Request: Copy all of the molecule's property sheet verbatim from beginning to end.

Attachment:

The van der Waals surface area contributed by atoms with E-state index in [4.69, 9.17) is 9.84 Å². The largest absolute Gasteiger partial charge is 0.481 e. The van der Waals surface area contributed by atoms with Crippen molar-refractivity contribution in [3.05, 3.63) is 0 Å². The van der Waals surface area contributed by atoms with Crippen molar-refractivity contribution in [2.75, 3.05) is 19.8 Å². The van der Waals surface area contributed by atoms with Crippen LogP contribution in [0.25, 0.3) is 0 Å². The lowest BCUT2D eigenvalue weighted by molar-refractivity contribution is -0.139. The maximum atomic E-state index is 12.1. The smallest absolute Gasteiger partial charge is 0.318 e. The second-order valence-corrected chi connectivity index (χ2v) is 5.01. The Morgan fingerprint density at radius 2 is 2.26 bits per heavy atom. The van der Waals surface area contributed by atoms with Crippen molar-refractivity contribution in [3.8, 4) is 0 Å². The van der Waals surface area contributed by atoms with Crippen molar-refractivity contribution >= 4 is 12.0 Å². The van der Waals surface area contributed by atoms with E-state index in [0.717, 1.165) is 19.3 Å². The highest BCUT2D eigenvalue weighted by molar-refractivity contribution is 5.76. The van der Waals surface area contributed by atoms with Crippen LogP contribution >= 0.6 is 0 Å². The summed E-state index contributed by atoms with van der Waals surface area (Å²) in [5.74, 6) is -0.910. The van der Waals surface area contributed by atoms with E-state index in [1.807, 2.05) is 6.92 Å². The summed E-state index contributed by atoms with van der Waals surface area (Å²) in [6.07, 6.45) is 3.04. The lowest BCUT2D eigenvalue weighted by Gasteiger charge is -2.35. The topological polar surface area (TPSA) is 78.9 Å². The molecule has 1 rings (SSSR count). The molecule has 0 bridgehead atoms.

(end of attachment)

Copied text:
The van der Waals surface area contributed by atoms with E-state index in [4.69, 9.17) is 9.84 Å². The largest absolute Gasteiger partial charge is 0.481 e. The van der Waals surface area contributed by atoms with Crippen molar-refractivity contribution in [3.05, 3.63) is 0 Å². The van der Waals surface area contributed by atoms with Crippen molar-refractivity contribution in [2.75, 3.05) is 19.8 Å². The van der Waals surface area contributed by atoms with Crippen LogP contribution in [0.25, 0.3) is 0 Å². The lowest BCUT2D eigenvalue weighted by molar-refractivity contribution is -0.139. The maximum atomic E-state index is 12.1. The smallest absolute Gasteiger partial charge is 0.318 e. The second-order valence-corrected chi connectivity index (χ2v) is 5.01. The Morgan fingerprint density at radius 2 is 2.26 bits per heavy atom. The van der Waals surface area contributed by atoms with Crippen molar-refractivity contribution in [3.8, 4) is 0 Å². The van der Waals surface area contributed by atoms with Crippen molar-refractivity contribution >= 4 is 12.0 Å². The van der Waals surface area contributed by atoms with E-state index in [0.717, 1.165) is 19.3 Å². The highest BCUT2D eigenvalue weighted by molar-refractivity contribution is 5.76. The van der Waals surface area contributed by atoms with Crippen LogP contribution >= 0.6 is 0 Å². The summed E-state index contributed by atoms with van der Waals surface area (Å²) in [5.74, 6) is -0.910. The van der Waals surface area contributed by atoms with E-state index in [1.807, 2.05) is 6.92 Å². The summed E-state index contributed by atoms with van der Waals surface area (Å²) in [6.07, 6.45) is 3.04. The lowest BCUT2D eigenvalue weighted by Gasteiger charge is -2.35. The topological polar surface area (TPSA) is 78.9 Å². The molecule has 1 rings (SSSR count). The molecule has 0 bridgehead atoms.